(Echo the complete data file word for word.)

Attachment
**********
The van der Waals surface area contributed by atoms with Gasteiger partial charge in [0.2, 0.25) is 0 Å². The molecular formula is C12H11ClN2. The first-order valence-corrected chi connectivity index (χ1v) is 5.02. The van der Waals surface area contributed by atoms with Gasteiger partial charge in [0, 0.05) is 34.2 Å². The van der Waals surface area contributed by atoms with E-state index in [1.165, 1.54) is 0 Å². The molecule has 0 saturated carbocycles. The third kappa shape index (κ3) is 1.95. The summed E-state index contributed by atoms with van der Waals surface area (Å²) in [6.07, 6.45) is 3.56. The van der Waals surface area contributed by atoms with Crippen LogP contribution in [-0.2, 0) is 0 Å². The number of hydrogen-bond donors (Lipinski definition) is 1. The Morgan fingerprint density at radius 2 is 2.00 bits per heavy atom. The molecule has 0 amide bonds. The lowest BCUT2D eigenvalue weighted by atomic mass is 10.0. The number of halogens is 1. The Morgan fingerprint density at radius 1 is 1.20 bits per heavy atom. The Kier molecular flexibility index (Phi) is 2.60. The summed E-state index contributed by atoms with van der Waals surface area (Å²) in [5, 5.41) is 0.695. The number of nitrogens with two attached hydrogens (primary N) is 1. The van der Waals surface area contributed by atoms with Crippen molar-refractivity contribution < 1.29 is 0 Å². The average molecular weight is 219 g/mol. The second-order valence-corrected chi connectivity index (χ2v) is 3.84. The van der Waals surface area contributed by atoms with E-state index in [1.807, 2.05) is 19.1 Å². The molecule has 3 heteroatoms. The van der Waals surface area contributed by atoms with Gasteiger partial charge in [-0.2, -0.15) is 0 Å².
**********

The van der Waals surface area contributed by atoms with Gasteiger partial charge in [0.2, 0.25) is 0 Å². The molecular formula is C12H11ClN2. The first-order valence-corrected chi connectivity index (χ1v) is 5.02. The van der Waals surface area contributed by atoms with Gasteiger partial charge in [0, 0.05) is 34.2 Å². The van der Waals surface area contributed by atoms with E-state index in [1.165, 1.54) is 0 Å². The molecule has 0 saturated carbocycles. The third kappa shape index (κ3) is 1.95. The summed E-state index contributed by atoms with van der Waals surface area (Å²) in [6.07, 6.45) is 3.56. The van der Waals surface area contributed by atoms with Crippen LogP contribution in [-0.2, 0) is 0 Å². The number of hydrogen-bond donors (Lipinski definition) is 1. The Morgan fingerprint density at radius 2 is 2.00 bits per heavy atom. The molecule has 0 amide bonds. The lowest BCUT2D eigenvalue weighted by atomic mass is 10.0. The number of halogens is 1. The Morgan fingerprint density at radius 1 is 1.20 bits per heavy atom. The Kier molecular flexibility index (Phi) is 2.60. The summed E-state index contributed by atoms with van der Waals surface area (Å²) in [5, 5.41) is 0.695. The number of nitrogens with two attached hydrogens (primary N) is 1. The van der Waals surface area contributed by atoms with Crippen molar-refractivity contribution < 1.29 is 0 Å². The average molecular weight is 219 g/mol. The second-order valence-corrected chi connectivity index (χ2v) is 3.84. The van der Waals surface area contributed by atoms with E-state index in [1.807, 2.05) is 19.1 Å². The molecule has 3 heteroatoms. The van der Waals surface area contributed by atoms with Gasteiger partial charge in [-0.2, -0.15) is 0 Å².